Hundreds of Stop & Shop employees in Connecticut voted unanimously to go on strike as they continue contract negotiations.
More than 600 members of the United Food and Commercial Workers Local 371 union in Westport authorized the strike, which they’ve been threatening since their contract with the retailer expired last month. The declaration came a day before negotiations were scheduled to resume between the two sides.
The vote means a strike may be called at any time, but doesn't mean a strike will definitely happen.
Other area unions, including the Local 1459, 919 and 328, will meet over the weekend to discuss
The negotiations largely hinge on health insurance, pensions, vacation time and other benefits, with the union claiming that Stop & Shop is “looking to degrade the quality of life” of their employees.
Stop & Shop has countered by saying that its proposals “would ensure full-time associates continue to be among the highest paid food retail workers in the region.”
“A fair, new agreement also must reflect the rapid changes and increasing competition that are reshaping our industry," a Stop & Shop spokesman stated. "Any new contract must ensure that Stop & Shop can continue to offer customers the service, selection and value they expect.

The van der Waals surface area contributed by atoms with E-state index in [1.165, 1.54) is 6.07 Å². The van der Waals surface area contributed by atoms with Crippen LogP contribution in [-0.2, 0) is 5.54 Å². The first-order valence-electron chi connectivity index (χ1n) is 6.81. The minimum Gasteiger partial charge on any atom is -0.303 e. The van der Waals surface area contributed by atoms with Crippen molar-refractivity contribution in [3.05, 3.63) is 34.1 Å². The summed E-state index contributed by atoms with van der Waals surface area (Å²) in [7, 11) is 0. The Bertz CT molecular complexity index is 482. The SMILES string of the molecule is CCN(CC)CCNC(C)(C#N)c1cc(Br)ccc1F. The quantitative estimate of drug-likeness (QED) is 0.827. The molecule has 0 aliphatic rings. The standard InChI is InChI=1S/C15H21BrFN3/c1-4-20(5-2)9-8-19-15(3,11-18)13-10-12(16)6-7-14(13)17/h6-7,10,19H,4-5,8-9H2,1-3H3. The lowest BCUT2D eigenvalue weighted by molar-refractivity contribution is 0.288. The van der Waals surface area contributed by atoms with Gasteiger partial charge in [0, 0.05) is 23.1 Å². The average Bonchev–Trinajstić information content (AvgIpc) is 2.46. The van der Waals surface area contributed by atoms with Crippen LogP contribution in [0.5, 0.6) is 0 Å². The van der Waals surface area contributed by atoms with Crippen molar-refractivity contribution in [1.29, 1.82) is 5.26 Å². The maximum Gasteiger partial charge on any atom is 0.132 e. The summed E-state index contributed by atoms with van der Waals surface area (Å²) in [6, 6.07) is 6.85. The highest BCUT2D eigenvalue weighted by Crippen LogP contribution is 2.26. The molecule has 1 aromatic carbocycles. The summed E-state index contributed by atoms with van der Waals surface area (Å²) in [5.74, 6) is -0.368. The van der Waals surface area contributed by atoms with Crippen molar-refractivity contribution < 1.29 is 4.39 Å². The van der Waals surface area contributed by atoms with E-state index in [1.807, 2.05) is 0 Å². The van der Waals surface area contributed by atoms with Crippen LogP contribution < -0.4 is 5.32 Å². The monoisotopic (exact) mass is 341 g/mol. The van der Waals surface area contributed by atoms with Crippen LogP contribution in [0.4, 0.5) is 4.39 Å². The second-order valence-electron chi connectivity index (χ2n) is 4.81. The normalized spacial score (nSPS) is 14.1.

“Full-time Stop & Shop associates are among the highest paid food retail workers in the region,” the company added. “Stop & Shop has committed up to $2 billion to upgrade our stores over the next several years to better serve our customers and communities as we also lower prices and expand opportunities for our associates.”
Local unions have expressed their support for members of the 371 following the announcement of the strike authorization.
“The members of the UAW Local 2121 will proudly support our brothers and sisters of UFCW Local 371,” they wrote in a statement. “I encourage all of our 1,300 members to let the workers and their managers know at all Stop & Shops in Connecticut that you will not cross their picket lines. SOLIDARITY!”
Click here to sign up for Daily Voice's free daily emails and news alerts.